Programming Clojure Review

When Stuart Halloway's Programming Clojure came out in May, I picked up a copy and have been reading through it and practicing with the Project Euler problems.

First off, it is a great book! Second off, it introduces a seriously interesting programming language.

Clojure is a Lisp dialect designed to run on Java Virtual Machine (JVM). This combination is what makes Clojure very powerful: you get the power of a mature virtual machine with access to any existing Java libraries, combined with the dynamic, functional style of Lisp. Imagine being able to continue to use the code and libraries you any others have spent years developing from a new programming environment.

Layering a language on top of the JVM is not a new concept. Jython, JRuby, Groovy, and others did it years ago. But to some extent, these languages serve as a mere face-lift to the verbose syntax of Java. These languages were ported or created for the JVM to harness the power of existing Java libraries and platforms, while providing a prettier language.

While Clojure does offer a new syntax, it has a much more fundamental contribution to the Java world: strong concurrency primitives. (It should be noted that Scala offers this benefit as well.)

Clojure takes a hard-line approach to the arch-enemy of concurrency: shared state. Clojure allows programmers to easily write concurrent programs that can execute on multiple processors or cores. This ability comes from several facets of Clojure:

  • Immutable data
  • Preferring "pure" functions by making the programmer explicitly state where shared state is accessed
  • Multiple models for transactions and locks

Almost anyone who has experience writing threaded Java code, knows how difficult it is to ensure that multiple threads can execute in parallel without causing awful race conditions and subtle bugs. Luckily, Clojure addresses these shortcomings by using its own concurrency models.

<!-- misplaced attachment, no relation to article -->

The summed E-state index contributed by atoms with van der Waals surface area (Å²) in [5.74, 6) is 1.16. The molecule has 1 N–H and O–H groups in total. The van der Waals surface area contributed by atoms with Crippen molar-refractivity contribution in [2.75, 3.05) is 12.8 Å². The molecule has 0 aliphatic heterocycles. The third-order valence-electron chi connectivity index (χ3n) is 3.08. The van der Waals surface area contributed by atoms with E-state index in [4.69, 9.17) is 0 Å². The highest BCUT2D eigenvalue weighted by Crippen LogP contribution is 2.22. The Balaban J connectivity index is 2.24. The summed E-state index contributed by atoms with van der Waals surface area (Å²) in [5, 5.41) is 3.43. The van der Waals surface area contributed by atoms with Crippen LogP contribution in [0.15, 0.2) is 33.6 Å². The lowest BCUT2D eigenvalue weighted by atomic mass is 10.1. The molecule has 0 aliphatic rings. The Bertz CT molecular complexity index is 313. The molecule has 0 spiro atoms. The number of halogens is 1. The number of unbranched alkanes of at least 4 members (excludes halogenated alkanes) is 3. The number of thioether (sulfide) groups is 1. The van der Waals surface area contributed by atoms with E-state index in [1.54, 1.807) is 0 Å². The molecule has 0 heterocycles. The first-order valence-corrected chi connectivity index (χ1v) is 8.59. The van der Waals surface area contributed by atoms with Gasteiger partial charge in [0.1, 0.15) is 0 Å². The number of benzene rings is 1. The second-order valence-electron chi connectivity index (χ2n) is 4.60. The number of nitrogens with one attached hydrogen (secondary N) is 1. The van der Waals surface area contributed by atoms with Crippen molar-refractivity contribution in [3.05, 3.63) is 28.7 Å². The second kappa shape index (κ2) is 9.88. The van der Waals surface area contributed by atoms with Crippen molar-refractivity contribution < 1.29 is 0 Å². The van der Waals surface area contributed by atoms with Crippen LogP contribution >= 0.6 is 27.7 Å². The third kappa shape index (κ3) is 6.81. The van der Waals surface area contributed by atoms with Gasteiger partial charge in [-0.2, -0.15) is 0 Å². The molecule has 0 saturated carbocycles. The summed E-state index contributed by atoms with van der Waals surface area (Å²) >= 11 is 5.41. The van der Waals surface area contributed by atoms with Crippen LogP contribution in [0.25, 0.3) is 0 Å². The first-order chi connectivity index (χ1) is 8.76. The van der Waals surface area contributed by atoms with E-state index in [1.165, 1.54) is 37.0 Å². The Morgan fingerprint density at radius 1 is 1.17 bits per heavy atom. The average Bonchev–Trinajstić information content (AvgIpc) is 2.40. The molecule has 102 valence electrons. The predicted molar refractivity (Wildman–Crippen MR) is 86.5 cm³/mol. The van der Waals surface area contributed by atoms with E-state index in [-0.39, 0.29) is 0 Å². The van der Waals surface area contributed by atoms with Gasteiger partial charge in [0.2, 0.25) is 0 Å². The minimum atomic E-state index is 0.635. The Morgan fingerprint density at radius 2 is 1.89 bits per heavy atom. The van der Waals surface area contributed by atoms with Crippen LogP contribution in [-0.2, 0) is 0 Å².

Stuart's book begins by discussing the syntax of Clojure and demonstrates Clojure's ability to interact with regular Java classes. The book moves into the list-based world of Lisp with functional programming techniques, including lazy evaluation. The book then moves into advanced topics, including concurrency, macros, and Clojure's form of polymorphism, multimethods. The book concludes with a short chapter on testing Clojure code, working with SQL databases, and doing web development.

Through the book, we work on building an Ant replacement in Clojure. The most interesting take-away from this ongoing example is the use of actual Clojure code for the build DSL, removing the need for Ant's build.xml. The code-as-data concept is very elegant, resulting in a DSL that is very clear yet lacks XML's verbosity.

I also found the Snake game to be an excellent example of an application sharing state in a safe way using the Clojure transaction primitives.

The book gave me a great appreciation of the Lisp family of languages. The only wart that bothered me about Clojure was that it seems that at times the programmer must be too aware of the specific implementation of Clojure on the JVM. For instance, Clojure's recursion is at times hampered by the lack of Tail Call Optimization on the JVM. Because of this lack, the programmer must determine which work-around is most appropriate for his problem. Regardless, Clojure feels very clean and precise.

The book also clearly provides best practices and examples of idiomatic Clojure.

I look forward trying Clojure out in my projects. As I mentioned, I have been working through the Project Euler problems (my answers are definitely not ideal).

I would highly recommend the book to anyone who works in Java. I also believe the book is an excellent introduction to functional programming--I have read the Real World Haskell and Programming Erlang books with some difficultly, but Programming Clojure just clicked in my mind.